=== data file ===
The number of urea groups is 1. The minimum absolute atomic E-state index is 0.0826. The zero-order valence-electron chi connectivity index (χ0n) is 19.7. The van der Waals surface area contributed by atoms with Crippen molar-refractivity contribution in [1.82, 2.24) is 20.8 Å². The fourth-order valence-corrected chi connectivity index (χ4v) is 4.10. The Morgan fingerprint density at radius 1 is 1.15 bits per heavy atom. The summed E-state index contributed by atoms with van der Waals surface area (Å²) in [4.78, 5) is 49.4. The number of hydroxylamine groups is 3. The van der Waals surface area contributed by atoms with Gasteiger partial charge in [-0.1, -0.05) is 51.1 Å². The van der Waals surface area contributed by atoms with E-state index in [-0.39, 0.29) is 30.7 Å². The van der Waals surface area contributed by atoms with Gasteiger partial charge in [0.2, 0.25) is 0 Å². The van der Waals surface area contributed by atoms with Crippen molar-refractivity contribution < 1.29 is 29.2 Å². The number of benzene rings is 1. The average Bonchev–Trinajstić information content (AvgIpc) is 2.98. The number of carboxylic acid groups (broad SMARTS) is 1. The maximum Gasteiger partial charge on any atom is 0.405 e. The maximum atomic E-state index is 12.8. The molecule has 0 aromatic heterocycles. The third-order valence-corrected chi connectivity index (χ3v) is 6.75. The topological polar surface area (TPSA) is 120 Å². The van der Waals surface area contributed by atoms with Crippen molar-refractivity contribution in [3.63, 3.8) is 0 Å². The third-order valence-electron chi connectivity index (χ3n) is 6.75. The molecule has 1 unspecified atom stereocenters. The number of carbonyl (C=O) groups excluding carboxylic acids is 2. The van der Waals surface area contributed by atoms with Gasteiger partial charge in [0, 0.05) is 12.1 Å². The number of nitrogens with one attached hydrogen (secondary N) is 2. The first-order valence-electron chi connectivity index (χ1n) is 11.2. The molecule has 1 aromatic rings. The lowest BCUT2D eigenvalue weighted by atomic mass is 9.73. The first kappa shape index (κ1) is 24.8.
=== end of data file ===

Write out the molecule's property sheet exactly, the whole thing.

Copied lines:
The number of urea groups is 1. The minimum absolute atomic E-state index is 0.0826. The zero-order valence-electron chi connectivity index (χ0n) is 19.7. The van der Waals surface area contributed by atoms with Crippen molar-refractivity contribution in [1.82, 2.24) is 20.8 Å². The fourth-order valence-corrected chi connectivity index (χ4v) is 4.10. The Morgan fingerprint density at radius 1 is 1.15 bits per heavy atom. The summed E-state index contributed by atoms with van der Waals surface area (Å²) in [4.78, 5) is 49.4. The number of hydroxylamine groups is 3. The van der Waals surface area contributed by atoms with Gasteiger partial charge in [-0.1, -0.05) is 51.1 Å². The van der Waals surface area contributed by atoms with E-state index in [-0.39, 0.29) is 30.7 Å². The van der Waals surface area contributed by atoms with Gasteiger partial charge in [0.2, 0.25) is 0 Å². The van der Waals surface area contributed by atoms with Crippen molar-refractivity contribution < 1.29 is 29.2 Å². The number of benzene rings is 1. The average Bonchev–Trinajstić information content (AvgIpc) is 2.98. The number of carboxylic acid groups (broad SMARTS) is 1. The maximum Gasteiger partial charge on any atom is 0.405 e. The maximum atomic E-state index is 12.8. The molecule has 0 aromatic heterocycles. The third-order valence-corrected chi connectivity index (χ3v) is 6.75. The topological polar surface area (TPSA) is 120 Å². The van der Waals surface area contributed by atoms with Crippen molar-refractivity contribution in [3.63, 3.8) is 0 Å². The third-order valence-electron chi connectivity index (χ3n) is 6.75. The molecule has 1 unspecified atom stereocenters. The number of carbonyl (C=O) groups excluding carboxylic acids is 2. The van der Waals surface area contributed by atoms with Gasteiger partial charge in [0, 0.05) is 12.1 Å². The number of nitrogens with one attached hydrogen (secondary N) is 2. The first-order valence-electron chi connectivity index (χ1n) is 11.2. The molecule has 1 aromatic rings. The lowest BCUT2D eigenvalue weighted by atomic mass is 9.73. The first kappa shape index (κ1) is 24.8.